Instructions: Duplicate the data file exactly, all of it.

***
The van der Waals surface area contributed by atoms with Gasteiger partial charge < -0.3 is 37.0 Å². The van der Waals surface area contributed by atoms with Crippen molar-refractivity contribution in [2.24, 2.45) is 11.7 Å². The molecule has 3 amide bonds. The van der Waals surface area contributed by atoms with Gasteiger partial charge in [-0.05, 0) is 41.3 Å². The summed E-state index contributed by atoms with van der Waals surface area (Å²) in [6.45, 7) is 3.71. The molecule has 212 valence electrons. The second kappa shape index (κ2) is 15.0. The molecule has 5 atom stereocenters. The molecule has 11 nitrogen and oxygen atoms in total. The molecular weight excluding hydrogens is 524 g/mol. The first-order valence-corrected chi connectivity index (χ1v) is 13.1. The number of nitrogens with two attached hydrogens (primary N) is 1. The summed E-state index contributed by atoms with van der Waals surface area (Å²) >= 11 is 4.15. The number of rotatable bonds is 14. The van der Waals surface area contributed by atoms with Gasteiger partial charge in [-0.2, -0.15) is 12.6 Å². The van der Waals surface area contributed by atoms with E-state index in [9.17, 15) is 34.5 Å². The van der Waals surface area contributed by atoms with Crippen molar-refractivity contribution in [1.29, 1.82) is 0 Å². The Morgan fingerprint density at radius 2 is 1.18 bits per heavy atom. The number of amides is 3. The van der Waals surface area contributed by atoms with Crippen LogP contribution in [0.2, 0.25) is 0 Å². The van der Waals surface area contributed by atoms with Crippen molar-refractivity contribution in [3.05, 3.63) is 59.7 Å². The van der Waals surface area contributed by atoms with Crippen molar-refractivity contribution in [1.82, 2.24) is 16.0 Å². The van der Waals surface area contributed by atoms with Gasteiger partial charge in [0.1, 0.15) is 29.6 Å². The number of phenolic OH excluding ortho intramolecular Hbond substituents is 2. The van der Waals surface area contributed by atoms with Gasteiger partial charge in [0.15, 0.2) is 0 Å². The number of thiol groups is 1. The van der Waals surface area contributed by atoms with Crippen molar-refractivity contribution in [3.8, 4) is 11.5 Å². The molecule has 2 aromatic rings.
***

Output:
The van der Waals surface area contributed by atoms with Gasteiger partial charge < -0.3 is 37.0 Å². The van der Waals surface area contributed by atoms with Crippen molar-refractivity contribution in [2.24, 2.45) is 11.7 Å². The molecule has 3 amide bonds. The van der Waals surface area contributed by atoms with Gasteiger partial charge in [-0.05, 0) is 41.3 Å². The summed E-state index contributed by atoms with van der Waals surface area (Å²) in [6.45, 7) is 3.71. The molecule has 212 valence electrons. The second kappa shape index (κ2) is 15.0. The molecule has 5 atom stereocenters. The molecule has 11 nitrogen and oxygen atoms in total. The molecular weight excluding hydrogens is 524 g/mol. The first-order valence-corrected chi connectivity index (χ1v) is 13.1. The number of nitrogens with two attached hydrogens (primary N) is 1. The summed E-state index contributed by atoms with van der Waals surface area (Å²) >= 11 is 4.15. The number of rotatable bonds is 14. The van der Waals surface area contributed by atoms with Gasteiger partial charge in [-0.2, -0.15) is 12.6 Å². The van der Waals surface area contributed by atoms with E-state index in [9.17, 15) is 34.5 Å². The van der Waals surface area contributed by atoms with Crippen molar-refractivity contribution in [1.29, 1.82) is 0 Å². The Morgan fingerprint density at radius 2 is 1.18 bits per heavy atom. The number of amides is 3. The van der Waals surface area contributed by atoms with Crippen LogP contribution in [0.2, 0.25) is 0 Å². The van der Waals surface area contributed by atoms with Crippen molar-refractivity contribution in [3.05, 3.63) is 59.7 Å². The van der Waals surface area contributed by atoms with Crippen molar-refractivity contribution in [1.82, 2.24) is 16.0 Å². The van der Waals surface area contributed by atoms with Gasteiger partial charge in [0.1, 0.15) is 29.6 Å². The number of phenolic OH excluding ortho intramolecular Hbond substituents is 2. The van der Waals surface area contributed by atoms with Gasteiger partial charge in [0.15, 0.2) is 0 Å². The number of thiol groups is 1. The van der Waals surface area contributed by atoms with Crippen molar-refractivity contribution in [3.8, 4) is 11.5 Å². The molecule has 2 aromatic rings.